Furthermore, selected portions of IEEE Std 291™ 1991 for loop antenna calibration measurements are provided in a new annex, antenna calibration site (ACS) requirements were expanded and placed in a separate annex, and an annex was added for measurement uncertainty of the reference antenna method (RAM).
The standard provides procedures for the determination of antenna factors (AFs) for antennas used in radiated emission measurements as described in ASC C63 measurement documents. These AFs shall be used for either vertically polarized or horizontally polarized measurements at distance from the equipment under test (EUT) of 3 meters or more. The general measurement conditions and parameters for antenna calibration and characterization are covered in the main body of the standard.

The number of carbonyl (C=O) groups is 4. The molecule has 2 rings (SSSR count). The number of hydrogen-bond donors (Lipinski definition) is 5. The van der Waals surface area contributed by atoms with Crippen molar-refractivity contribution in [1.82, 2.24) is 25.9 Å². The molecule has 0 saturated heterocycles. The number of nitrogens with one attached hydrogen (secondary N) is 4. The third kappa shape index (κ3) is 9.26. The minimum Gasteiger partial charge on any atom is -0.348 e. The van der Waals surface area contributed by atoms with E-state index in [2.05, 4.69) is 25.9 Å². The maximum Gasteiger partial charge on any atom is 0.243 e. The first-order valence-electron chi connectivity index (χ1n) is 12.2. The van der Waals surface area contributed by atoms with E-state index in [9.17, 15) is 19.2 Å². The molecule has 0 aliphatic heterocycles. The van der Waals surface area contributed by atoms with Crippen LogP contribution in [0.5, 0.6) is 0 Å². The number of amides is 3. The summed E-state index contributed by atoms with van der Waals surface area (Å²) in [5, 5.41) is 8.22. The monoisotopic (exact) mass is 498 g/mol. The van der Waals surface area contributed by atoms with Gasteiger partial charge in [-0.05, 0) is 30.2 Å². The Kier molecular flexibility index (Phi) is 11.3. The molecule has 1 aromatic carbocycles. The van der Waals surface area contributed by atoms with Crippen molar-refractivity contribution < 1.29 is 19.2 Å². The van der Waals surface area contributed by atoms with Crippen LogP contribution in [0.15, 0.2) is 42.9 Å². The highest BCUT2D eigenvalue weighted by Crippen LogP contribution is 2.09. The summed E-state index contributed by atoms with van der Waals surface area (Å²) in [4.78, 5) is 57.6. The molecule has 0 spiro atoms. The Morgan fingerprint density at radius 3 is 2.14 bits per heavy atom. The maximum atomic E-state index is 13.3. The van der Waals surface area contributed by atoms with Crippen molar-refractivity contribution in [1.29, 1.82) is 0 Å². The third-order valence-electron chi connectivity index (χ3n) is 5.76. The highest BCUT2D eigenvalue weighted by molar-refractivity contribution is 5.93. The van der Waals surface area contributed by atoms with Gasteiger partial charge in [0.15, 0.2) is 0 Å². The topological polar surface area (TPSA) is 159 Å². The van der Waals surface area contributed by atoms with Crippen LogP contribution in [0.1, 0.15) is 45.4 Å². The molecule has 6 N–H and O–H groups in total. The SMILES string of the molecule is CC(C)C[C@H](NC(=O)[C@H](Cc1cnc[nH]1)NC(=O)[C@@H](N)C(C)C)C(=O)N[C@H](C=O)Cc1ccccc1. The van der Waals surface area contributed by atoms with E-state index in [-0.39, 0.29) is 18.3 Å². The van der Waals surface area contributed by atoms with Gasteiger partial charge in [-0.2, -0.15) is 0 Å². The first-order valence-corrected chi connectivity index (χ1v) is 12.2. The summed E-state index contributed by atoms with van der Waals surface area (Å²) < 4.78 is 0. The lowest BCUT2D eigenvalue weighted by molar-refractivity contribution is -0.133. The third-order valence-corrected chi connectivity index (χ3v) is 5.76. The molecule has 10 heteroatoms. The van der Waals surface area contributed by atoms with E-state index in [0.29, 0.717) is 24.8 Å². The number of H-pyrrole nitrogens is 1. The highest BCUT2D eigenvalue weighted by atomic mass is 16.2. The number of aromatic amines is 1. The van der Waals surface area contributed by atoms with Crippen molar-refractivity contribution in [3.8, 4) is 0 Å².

Table 1 in the standard gives a summary of antenna types and the calibration methods used for product measurement and normalized site attenuation (NSA) measurement purposes.
The three most commonly used antenna calibration methods detailed in the standard include:
- Standard site method (SSM)
- Reference antenna method (RAM)
- Equivalent capacitance substitution method (ECSM)
Free-space antenna factors (FSAFs) and near-free-space antenna factors (NFSAFs) are examined in the standard.
ANSI/IEEE C63.27 (C63.27) was published in May of 2017 and it is a new standard for the C63-Committee. As the title indicates, it addresses the technical topic of “wireless coexistence.”
Its Abstract says:
Abstract: An evaluation process and supporting test methods are provided in this standard to quantify the ability of a wireless device to coexist with other wireless services in its intended radio frequency (RF) environments.